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Colorado voters reject marijuana tax hike for after-school tutoring programs

Colorado voters were not convinced the state should gradually raise taxes on marijuana sales to pay for tutoring programs aimed at reversing learning loss caused by the coronavirus pandemic.

The failure of Proposition 119 bucks a trend in recent years where Colorado residents largely supported so-called sin taxes to pay for education programs.

Last year, they supported raising the price of cigarettes and vaping products to fund a variety of government programs, including education.

But Proposition 119 proved to be more controversial.

Curtis Hubbard, a spokesperson for the yes on 119 campaign, says he thinks a combination of factors led to the failure of the ballot measure.

"Democrats rallied against the school choice element, Republicans objected to the thought of a tax increase and in an off-year election dominated by older voters, there just weren't enough parents and voters in the middle to get us to the 50 percent plus one," he said. "The thing that I'm taking heart in is that hundreds of thousands of voters actually did support this effort to help close the opportunity gap. And I think for us, the mission moving forward is to continue building our coalition."

Proposition 119 did not earn the backing of the Colorado Education Association, the state’s largest teachers union, and other educators who questioned how the tutoring programs would be managed.

There were also concerns about a portion of the ballot measure that would have diverted $21 million each year from the State Land Trust Fund, which currently funds public schools.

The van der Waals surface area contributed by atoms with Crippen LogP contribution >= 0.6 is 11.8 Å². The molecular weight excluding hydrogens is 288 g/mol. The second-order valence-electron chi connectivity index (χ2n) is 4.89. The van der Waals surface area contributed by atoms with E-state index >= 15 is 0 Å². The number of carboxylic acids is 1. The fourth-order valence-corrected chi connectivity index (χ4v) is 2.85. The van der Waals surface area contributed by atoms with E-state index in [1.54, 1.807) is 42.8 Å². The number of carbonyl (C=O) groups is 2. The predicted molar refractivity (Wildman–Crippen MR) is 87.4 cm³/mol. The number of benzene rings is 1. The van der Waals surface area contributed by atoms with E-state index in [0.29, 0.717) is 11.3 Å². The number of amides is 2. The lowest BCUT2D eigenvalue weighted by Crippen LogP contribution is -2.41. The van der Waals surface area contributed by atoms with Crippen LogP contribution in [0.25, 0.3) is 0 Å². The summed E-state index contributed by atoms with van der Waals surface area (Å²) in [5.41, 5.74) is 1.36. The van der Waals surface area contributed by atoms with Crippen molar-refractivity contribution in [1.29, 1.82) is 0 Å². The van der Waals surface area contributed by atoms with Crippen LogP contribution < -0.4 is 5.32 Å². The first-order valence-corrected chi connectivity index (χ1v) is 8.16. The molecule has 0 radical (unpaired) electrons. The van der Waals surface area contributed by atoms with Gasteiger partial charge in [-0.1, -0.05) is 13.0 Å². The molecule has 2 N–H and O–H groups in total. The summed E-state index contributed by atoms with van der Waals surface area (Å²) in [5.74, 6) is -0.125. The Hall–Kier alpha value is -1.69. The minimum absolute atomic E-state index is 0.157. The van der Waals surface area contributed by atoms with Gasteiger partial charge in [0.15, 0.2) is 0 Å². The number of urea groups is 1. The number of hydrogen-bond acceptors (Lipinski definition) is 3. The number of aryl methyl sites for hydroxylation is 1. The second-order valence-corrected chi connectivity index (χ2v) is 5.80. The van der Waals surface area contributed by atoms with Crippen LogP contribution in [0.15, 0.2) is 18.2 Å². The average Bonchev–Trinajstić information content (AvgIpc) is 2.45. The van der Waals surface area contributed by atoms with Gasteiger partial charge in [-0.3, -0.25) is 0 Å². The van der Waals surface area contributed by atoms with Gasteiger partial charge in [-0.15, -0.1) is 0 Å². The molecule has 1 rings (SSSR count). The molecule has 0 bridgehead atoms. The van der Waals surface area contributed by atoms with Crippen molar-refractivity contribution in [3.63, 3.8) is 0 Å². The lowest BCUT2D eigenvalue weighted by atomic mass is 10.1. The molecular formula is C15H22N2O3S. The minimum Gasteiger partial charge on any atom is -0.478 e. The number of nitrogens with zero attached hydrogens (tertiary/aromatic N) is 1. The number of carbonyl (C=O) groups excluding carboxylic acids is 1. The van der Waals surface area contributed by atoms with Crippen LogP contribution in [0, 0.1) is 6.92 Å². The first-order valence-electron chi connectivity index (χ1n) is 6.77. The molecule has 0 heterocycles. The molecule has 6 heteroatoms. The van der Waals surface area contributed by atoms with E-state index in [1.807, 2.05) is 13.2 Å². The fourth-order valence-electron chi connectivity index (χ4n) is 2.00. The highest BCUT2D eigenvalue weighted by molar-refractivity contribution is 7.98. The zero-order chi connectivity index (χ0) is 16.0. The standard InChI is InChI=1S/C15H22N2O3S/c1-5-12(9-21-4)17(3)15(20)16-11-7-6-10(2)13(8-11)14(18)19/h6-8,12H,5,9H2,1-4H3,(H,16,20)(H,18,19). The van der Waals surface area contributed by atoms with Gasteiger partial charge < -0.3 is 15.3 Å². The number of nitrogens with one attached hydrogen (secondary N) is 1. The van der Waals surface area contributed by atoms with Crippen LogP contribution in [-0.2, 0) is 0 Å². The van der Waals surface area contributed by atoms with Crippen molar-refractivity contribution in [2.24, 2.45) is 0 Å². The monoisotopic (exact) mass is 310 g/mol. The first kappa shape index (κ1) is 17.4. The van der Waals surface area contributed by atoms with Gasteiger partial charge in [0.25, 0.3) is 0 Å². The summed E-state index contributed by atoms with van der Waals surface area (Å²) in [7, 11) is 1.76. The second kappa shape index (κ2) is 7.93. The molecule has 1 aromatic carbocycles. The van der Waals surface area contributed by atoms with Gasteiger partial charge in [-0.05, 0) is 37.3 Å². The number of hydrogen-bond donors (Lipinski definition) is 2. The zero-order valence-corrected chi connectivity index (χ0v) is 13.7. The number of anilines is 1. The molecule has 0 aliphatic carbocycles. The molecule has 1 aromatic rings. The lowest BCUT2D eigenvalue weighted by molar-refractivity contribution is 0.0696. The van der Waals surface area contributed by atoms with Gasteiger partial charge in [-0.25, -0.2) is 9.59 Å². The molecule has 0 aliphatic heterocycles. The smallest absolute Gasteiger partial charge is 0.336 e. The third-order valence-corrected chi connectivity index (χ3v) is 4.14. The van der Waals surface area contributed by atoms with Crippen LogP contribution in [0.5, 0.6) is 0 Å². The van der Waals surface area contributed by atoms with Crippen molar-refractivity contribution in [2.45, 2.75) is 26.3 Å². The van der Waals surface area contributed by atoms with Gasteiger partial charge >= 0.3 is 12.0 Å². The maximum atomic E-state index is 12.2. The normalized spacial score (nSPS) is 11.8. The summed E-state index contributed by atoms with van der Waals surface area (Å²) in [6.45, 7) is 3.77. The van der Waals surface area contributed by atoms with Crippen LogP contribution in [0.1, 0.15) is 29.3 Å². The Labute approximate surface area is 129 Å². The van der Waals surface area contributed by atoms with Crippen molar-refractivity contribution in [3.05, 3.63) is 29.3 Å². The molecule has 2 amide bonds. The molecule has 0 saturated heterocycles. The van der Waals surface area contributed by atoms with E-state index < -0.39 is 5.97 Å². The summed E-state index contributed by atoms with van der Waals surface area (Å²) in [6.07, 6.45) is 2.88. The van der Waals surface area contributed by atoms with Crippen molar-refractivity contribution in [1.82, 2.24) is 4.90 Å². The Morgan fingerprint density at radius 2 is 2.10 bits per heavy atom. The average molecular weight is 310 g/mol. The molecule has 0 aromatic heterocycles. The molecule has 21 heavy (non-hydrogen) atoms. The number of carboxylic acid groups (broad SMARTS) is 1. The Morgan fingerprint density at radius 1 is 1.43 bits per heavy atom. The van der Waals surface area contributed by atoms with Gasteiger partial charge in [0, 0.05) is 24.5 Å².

Judy Solano, a retired schoolteacher and former Democratic state legislator from Brighton, became one of the lead critics of the measure.

“We see this as a scam, basically,” she said last month. It's actually taking $21 million every year and more out of the school, out of the state land trust funds, which were specifically set aside… only for public schools. So what this LEAP, this learning enrichment and academic progress program, would do is divert $21 million from those funds into this new bureaucracy.”

Supporters argued thousands of Colorado students need some extra tutoring because the coronavirus pandemic kept them out of classrooms last year.

The campaign also had the backing of several lawmakers from both sides of the aisle.

“We’re in desperate need of figuring out answers for kids,” state Rep. Hugh McKean, R-Loveland, said during the campaign. “Kids in a geometry class here (in Loveland), most of them failed geometry during the hybrid year, and they desperately need help so that we are not finding that are further and further and further behind.”

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